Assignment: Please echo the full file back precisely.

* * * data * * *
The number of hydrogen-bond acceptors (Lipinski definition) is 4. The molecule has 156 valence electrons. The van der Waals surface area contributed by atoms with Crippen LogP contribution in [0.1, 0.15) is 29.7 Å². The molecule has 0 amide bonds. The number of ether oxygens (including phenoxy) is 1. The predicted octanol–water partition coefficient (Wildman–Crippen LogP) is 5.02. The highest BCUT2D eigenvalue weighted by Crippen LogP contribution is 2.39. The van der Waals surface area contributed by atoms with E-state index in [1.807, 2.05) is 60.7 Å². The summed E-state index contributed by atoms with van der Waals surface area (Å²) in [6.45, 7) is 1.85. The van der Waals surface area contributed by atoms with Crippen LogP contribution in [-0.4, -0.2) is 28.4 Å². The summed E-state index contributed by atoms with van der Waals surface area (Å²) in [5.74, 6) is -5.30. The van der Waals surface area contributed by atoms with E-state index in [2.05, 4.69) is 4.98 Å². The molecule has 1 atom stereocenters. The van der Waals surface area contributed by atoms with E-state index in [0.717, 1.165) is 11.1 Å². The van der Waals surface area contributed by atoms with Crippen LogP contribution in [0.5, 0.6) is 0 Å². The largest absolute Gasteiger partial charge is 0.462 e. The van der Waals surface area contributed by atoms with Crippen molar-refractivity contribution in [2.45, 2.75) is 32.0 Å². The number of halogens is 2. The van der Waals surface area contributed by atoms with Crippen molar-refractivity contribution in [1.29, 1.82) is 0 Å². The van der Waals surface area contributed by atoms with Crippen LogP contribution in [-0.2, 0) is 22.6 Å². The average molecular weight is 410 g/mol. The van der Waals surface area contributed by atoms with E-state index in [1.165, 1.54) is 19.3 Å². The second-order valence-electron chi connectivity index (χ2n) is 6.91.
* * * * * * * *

The number of hydrogen-bond acceptors (Lipinski definition) is 4. The molecule has 156 valence electrons. The van der Waals surface area contributed by atoms with Crippen LogP contribution in [0.1, 0.15) is 29.7 Å². The molecule has 0 amide bonds. The number of ether oxygens (including phenoxy) is 1. The predicted octanol–water partition coefficient (Wildman–Crippen LogP) is 5.02. The highest BCUT2D eigenvalue weighted by Crippen LogP contribution is 2.39. The van der Waals surface area contributed by atoms with E-state index in [1.807, 2.05) is 60.7 Å². The summed E-state index contributed by atoms with van der Waals surface area (Å²) in [6.45, 7) is 1.85. The van der Waals surface area contributed by atoms with Crippen LogP contribution in [-0.4, -0.2) is 28.4 Å². The summed E-state index contributed by atoms with van der Waals surface area (Å²) in [5.74, 6) is -5.30. The van der Waals surface area contributed by atoms with E-state index in [2.05, 4.69) is 4.98 Å². The molecule has 1 atom stereocenters. The van der Waals surface area contributed by atoms with E-state index in [0.717, 1.165) is 11.1 Å². The van der Waals surface area contributed by atoms with Crippen LogP contribution in [0.5, 0.6) is 0 Å². The largest absolute Gasteiger partial charge is 0.462 e. The van der Waals surface area contributed by atoms with Crippen molar-refractivity contribution in [2.45, 2.75) is 32.0 Å². The number of halogens is 2. The van der Waals surface area contributed by atoms with Crippen molar-refractivity contribution in [1.29, 1.82) is 0 Å². The van der Waals surface area contributed by atoms with Crippen LogP contribution in [-0.2, 0) is 22.6 Å². The average molecular weight is 410 g/mol. The van der Waals surface area contributed by atoms with E-state index in [1.165, 1.54) is 19.3 Å². The second-order valence-electron chi connectivity index (χ2n) is 6.91.